Saturday Night Genealogy Fun

It’s Saturday Night – 

time for more Genealogy Fun! 

Your mission, should you decide to accept it (cue the Mission Impossible music here) is to:

1) Who is a mysterious person in the family tree you’d like to learn more about? [Thank you to Linda Stufflebean for suggesting topics!]

When it comes to my tree, I have several mysteries. The ‘most’ mysterious would have to be my SMITH line – or should I say lines? And two of those SMITH mysteries are in my CRAWFORD line.

My third great grandfather, Nelson G. Crawford, married Martha SMITH in September 1833 in Warren County, Indiana. While I have yet to find any source tying Martha to her parents or siblings, I have found some evidence that suggests her mother may have been Hannah Smith. While Find a Grave does not contain a record for Hannah Smith, the book, Inscriptions from Western Warren County, Indiana Cemeteries, Volume II, by Rosella Jenkins, contains a major clue. A 56 year old Hannah Smith who died in 1847 is buried in the same cemetery as Martha Smith Crawford: the West Lebanon Cemetery.

While this book does not indicate the location of the burials, I was able to locate the stone during one of my visits to the cemetery. My memory says that the stone was located on the East side of an aisle across from the stones of Nelson and Martha Crawford. Unfortunately, when I made a return trip to the West Lebanon Cemetery, the stone for Hannah Smith was missing.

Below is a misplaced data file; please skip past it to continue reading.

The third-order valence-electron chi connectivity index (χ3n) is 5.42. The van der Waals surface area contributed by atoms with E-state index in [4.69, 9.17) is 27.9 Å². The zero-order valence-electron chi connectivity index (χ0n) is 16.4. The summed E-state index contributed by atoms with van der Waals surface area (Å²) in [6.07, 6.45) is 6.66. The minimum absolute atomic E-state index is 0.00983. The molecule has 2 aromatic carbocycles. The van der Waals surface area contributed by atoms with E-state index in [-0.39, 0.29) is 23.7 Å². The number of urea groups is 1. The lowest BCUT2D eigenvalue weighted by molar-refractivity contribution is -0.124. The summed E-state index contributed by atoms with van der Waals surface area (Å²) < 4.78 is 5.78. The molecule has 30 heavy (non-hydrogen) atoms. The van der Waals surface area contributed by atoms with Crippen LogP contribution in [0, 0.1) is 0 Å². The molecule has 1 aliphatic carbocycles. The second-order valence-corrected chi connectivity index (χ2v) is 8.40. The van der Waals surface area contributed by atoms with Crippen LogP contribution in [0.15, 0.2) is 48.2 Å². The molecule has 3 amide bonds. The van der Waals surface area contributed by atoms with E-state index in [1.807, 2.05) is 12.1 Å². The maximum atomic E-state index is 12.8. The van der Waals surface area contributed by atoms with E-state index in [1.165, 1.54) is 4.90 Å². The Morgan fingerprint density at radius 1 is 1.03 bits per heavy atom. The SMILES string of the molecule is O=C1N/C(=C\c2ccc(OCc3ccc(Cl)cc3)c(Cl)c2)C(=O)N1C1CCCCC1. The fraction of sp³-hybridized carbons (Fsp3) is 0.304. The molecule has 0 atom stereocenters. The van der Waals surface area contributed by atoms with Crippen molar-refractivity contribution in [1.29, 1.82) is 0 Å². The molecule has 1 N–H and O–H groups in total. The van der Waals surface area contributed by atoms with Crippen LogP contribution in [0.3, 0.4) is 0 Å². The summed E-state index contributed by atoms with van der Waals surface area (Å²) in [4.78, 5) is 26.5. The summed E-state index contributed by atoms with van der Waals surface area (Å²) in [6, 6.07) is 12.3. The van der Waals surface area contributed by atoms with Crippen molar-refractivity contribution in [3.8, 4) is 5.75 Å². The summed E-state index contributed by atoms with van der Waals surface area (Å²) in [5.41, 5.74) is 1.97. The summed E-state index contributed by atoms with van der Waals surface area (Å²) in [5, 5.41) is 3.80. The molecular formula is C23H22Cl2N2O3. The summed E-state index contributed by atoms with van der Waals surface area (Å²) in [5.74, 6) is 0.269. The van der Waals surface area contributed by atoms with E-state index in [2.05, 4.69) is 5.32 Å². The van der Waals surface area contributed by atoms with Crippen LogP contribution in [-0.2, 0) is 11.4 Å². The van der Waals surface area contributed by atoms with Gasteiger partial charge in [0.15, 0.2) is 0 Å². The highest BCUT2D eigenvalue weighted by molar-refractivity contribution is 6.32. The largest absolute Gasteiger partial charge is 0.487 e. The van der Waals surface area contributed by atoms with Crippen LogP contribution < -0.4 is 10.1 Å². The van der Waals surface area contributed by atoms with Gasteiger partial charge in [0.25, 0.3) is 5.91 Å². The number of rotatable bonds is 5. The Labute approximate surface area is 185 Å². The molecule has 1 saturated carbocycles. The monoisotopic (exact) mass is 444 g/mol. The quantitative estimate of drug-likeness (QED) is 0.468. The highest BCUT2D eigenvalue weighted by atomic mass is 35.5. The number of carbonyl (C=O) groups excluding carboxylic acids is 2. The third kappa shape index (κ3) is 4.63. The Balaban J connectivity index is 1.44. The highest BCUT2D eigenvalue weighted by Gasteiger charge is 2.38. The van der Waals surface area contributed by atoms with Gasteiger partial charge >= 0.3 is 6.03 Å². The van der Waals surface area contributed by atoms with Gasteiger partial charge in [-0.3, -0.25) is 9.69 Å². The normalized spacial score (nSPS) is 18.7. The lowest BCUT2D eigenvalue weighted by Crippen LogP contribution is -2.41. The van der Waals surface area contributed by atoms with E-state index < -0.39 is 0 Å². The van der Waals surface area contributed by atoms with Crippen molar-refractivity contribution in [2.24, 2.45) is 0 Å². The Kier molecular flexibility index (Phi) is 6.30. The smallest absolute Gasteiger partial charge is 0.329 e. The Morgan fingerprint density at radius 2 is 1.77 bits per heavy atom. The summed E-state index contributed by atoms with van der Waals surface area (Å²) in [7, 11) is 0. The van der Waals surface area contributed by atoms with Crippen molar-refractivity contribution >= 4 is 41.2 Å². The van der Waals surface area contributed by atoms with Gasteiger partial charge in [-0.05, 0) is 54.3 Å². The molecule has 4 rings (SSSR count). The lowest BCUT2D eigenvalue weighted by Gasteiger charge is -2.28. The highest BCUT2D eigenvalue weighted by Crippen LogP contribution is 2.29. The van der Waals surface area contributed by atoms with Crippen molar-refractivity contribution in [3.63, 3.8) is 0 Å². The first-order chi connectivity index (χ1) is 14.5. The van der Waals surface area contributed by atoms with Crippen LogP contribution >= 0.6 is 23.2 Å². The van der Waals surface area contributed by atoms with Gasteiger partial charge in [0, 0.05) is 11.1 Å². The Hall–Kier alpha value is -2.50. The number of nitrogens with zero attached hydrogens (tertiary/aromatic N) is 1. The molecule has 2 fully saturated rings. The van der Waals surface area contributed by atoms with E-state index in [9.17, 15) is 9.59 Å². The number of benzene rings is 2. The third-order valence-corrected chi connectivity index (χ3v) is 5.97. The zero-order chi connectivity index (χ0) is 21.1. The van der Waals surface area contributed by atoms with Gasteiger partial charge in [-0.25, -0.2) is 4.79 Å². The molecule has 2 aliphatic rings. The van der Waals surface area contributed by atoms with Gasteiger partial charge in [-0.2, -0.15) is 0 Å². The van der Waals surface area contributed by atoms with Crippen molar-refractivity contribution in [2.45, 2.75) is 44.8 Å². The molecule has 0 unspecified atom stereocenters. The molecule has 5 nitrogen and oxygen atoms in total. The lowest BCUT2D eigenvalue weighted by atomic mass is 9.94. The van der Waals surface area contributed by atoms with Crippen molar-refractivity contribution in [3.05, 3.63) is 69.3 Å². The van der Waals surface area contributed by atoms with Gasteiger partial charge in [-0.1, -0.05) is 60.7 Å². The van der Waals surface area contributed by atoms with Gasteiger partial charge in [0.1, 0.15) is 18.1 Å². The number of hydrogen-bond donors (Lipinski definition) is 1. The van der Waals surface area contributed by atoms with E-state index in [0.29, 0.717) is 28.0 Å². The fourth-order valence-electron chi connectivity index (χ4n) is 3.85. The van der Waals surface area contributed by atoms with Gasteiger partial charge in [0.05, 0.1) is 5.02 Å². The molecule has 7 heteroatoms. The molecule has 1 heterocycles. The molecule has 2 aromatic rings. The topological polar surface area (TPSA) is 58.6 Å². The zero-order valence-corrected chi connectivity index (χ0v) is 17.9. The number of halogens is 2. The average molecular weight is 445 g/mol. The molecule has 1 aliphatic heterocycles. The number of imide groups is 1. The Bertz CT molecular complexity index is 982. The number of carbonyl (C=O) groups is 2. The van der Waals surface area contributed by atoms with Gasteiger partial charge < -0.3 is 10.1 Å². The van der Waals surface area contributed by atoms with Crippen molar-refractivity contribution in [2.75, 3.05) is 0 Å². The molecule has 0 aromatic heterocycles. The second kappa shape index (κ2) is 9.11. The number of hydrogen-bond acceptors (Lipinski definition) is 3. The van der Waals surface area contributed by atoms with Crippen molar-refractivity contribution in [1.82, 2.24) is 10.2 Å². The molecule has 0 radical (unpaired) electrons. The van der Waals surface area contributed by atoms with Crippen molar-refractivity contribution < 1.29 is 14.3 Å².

What I did find was a pile of tombstones around a tree and several deer wondering thru the cemetery. Thus, I think it likely that the deer pushed over tombstones which were then piled around the tree.

Not only did Nelson G. Crawford marry a SMITH, but his mother’s surname was also SMITH. Nelson’s father, James Crawford, married Sally Duggins in September 1799 in Garrard County, KY. Sally’s marriage to James Crawford was her second. She had previously been married to Alexander Duggins.

An Amherst County, Virginia marriage record for Alexander Duggins and Salley Smith indicates that Ann Shoemaker gave permission for the marriage.

Thus, I have hints as to the identity of the mothers of both Martha and Salley Smith – but not the fathers. These two lines have been a mystery in my tree for years!

2 thoughts on “Saturday Night Genealogy Fun

  1. Linda Stufflebean

    I don’t envy you having not one, but two, female Smiths to research. Both Garrard and Amherst Counties have some good records. Have you tried court minutes for clues, especially for Ann Shoemaker?

    1. mcphilbrick

      I’ve done some searching of those records – but I tend to concentrate on my CRAWFORD research in those counties. In all honesty, I haven’t done much research on these two women recently.

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